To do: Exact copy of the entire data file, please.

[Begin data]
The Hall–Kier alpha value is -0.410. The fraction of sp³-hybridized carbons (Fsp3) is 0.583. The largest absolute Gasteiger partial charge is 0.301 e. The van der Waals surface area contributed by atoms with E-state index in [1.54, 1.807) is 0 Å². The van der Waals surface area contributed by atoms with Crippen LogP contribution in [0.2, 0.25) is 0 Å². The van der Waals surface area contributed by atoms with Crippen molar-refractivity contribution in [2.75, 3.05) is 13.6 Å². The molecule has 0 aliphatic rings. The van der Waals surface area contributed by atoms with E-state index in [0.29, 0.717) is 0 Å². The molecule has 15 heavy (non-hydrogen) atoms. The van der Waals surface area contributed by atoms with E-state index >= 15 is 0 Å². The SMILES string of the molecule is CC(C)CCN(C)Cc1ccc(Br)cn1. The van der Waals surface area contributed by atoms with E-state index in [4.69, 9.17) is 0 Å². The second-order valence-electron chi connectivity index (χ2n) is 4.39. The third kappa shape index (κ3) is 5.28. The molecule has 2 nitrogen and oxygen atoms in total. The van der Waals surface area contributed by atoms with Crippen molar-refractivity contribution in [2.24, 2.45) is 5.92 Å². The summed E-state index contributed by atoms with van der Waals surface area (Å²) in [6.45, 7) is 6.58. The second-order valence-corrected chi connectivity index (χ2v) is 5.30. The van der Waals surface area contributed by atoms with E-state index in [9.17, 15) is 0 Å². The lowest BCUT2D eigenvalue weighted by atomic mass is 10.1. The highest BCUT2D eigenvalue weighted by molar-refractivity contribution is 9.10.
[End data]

The Hall–Kier alpha value is -0.410. The fraction of sp³-hybridized carbons (Fsp3) is 0.583. The largest absolute Gasteiger partial charge is 0.301 e. The van der Waals surface area contributed by atoms with E-state index in [1.54, 1.807) is 0 Å². The van der Waals surface area contributed by atoms with Crippen LogP contribution in [0.2, 0.25) is 0 Å². The van der Waals surface area contributed by atoms with Crippen molar-refractivity contribution in [2.75, 3.05) is 13.6 Å². The molecule has 0 aliphatic rings. The van der Waals surface area contributed by atoms with E-state index in [0.29, 0.717) is 0 Å². The molecule has 15 heavy (non-hydrogen) atoms. The van der Waals surface area contributed by atoms with E-state index >= 15 is 0 Å². The SMILES string of the molecule is CC(C)CCN(C)Cc1ccc(Br)cn1. The van der Waals surface area contributed by atoms with E-state index in [4.69, 9.17) is 0 Å². The second-order valence-electron chi connectivity index (χ2n) is 4.39. The third kappa shape index (κ3) is 5.28. The molecule has 2 nitrogen and oxygen atoms in total. The van der Waals surface area contributed by atoms with Crippen molar-refractivity contribution in [2.24, 2.45) is 5.92 Å². The summed E-state index contributed by atoms with van der Waals surface area (Å²) in [6.45, 7) is 6.58. The second-order valence-corrected chi connectivity index (χ2v) is 5.30. The van der Waals surface area contributed by atoms with E-state index in [9.17, 15) is 0 Å². The lowest BCUT2D eigenvalue weighted by atomic mass is 10.1. The highest BCUT2D eigenvalue weighted by molar-refractivity contribution is 9.10.